I wonder, I wa wa wonder…
I’ll be brief. Here’s a mistake I see frequently, much to my surprise:
Why is Jane moving to Ireland, Jack wondered?
The fact that Jack wondered is a statement, however, and the question is “Why is Jane moving to Ireland?”
Therefore the punctuation goes like this:
Why is Jane moving to Ireland? Jack wondered.
Now that can be read in two ways as one declaratory sentence, or as two sentences. His wondering can be, as a separate sentence, a sort of an aside to the question.
Can we tell the writer’s intent by the punctuation? Not really. Does that matter? Not much.
But if that bothers you, you can say either:
Why is Jane moving to Ireland, Jack wondered.
Jack wondered why Jane was moving to Ireland.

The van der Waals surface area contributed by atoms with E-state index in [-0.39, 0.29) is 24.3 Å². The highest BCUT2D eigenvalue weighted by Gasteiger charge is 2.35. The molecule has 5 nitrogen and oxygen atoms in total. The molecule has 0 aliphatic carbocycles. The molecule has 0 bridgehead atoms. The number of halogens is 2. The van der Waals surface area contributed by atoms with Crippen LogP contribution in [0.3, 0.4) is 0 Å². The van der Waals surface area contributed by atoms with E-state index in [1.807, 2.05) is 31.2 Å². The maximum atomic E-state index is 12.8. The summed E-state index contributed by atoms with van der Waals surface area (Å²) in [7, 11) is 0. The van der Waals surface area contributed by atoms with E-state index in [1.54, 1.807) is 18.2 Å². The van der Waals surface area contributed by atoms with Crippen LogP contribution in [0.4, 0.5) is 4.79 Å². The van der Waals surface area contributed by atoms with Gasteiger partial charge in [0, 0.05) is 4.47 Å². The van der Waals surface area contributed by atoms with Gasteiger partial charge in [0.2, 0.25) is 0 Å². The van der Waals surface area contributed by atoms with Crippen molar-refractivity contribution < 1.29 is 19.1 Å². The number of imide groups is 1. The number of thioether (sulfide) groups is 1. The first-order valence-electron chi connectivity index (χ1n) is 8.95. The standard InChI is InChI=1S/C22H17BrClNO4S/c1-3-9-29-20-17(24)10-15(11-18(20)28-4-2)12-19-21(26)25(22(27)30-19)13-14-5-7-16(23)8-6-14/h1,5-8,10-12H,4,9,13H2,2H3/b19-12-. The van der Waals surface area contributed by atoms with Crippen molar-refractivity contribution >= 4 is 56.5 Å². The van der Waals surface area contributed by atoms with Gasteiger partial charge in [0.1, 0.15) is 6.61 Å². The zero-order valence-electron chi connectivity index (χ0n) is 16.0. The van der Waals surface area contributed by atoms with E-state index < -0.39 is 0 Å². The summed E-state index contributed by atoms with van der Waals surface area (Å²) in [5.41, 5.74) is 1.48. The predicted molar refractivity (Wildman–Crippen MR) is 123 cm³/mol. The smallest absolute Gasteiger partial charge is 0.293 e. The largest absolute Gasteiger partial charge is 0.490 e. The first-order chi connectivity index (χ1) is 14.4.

Does either of those express your intention better?
At any rate, don’t write: Jack wondered? Because he did wonder, so that’s a statement.
And just after I wrote this, I received an assignment from a student with this line:
Why did Michael have to go to such lengths, he thought?
That was a new one on me. But here’s the correction.
Why did Michael have to go to such lengths? he thought. Well, hmm, Or how about “he wondered.”
You can now return to your prior programming.
Send a comment here if you want to inquire about an edit, or take a class with me at Writer’s Digest University–12 Weeks to a First Draft coming soon. Or download The Naked Writer at Amazon. I have fiction available for download on Smashwords and at Amazon as well, including a YA for girls (The Heroine’s Journey) and an upper middle grade fantasy with a boy protagonist (Strings). The last two novels are available in paperback as well.